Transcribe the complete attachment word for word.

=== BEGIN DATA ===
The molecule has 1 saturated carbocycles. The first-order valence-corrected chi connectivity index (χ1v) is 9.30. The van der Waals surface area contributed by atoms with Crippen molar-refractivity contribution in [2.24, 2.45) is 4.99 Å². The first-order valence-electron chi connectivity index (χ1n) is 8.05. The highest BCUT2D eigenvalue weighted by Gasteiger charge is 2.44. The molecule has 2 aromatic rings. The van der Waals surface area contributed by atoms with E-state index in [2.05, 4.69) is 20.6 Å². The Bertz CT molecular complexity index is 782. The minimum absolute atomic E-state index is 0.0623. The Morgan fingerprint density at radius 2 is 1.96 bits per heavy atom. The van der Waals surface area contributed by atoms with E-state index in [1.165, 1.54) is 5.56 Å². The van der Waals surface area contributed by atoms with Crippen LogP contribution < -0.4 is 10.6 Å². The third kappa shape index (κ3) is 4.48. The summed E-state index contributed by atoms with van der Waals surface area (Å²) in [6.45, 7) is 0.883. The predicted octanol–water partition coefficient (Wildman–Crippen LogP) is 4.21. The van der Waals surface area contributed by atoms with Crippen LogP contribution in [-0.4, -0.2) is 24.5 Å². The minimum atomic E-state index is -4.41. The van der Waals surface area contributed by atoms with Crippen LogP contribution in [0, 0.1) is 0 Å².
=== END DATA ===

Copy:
The molecule has 1 saturated carbocycles. The first-order valence-corrected chi connectivity index (χ1v) is 9.30. The van der Waals surface area contributed by atoms with Crippen molar-refractivity contribution in [2.24, 2.45) is 4.99 Å². The first-order valence-electron chi connectivity index (χ1n) is 8.05. The highest BCUT2D eigenvalue weighted by Gasteiger charge is 2.44. The molecule has 2 aromatic rings. The van der Waals surface area contributed by atoms with E-state index in [2.05, 4.69) is 20.6 Å². The Bertz CT molecular complexity index is 782. The minimum absolute atomic E-state index is 0.0623. The Morgan fingerprint density at radius 2 is 1.96 bits per heavy atom. The van der Waals surface area contributed by atoms with E-state index in [1.165, 1.54) is 5.56 Å². The van der Waals surface area contributed by atoms with Crippen LogP contribution < -0.4 is 10.6 Å². The third kappa shape index (κ3) is 4.48. The summed E-state index contributed by atoms with van der Waals surface area (Å²) in [6.45, 7) is 0.883. The predicted octanol–water partition coefficient (Wildman–Crippen LogP) is 4.21. The van der Waals surface area contributed by atoms with Crippen LogP contribution in [-0.4, -0.2) is 24.5 Å². The minimum atomic E-state index is -4.41. The van der Waals surface area contributed by atoms with Crippen LogP contribution in [0, 0.1) is 0 Å².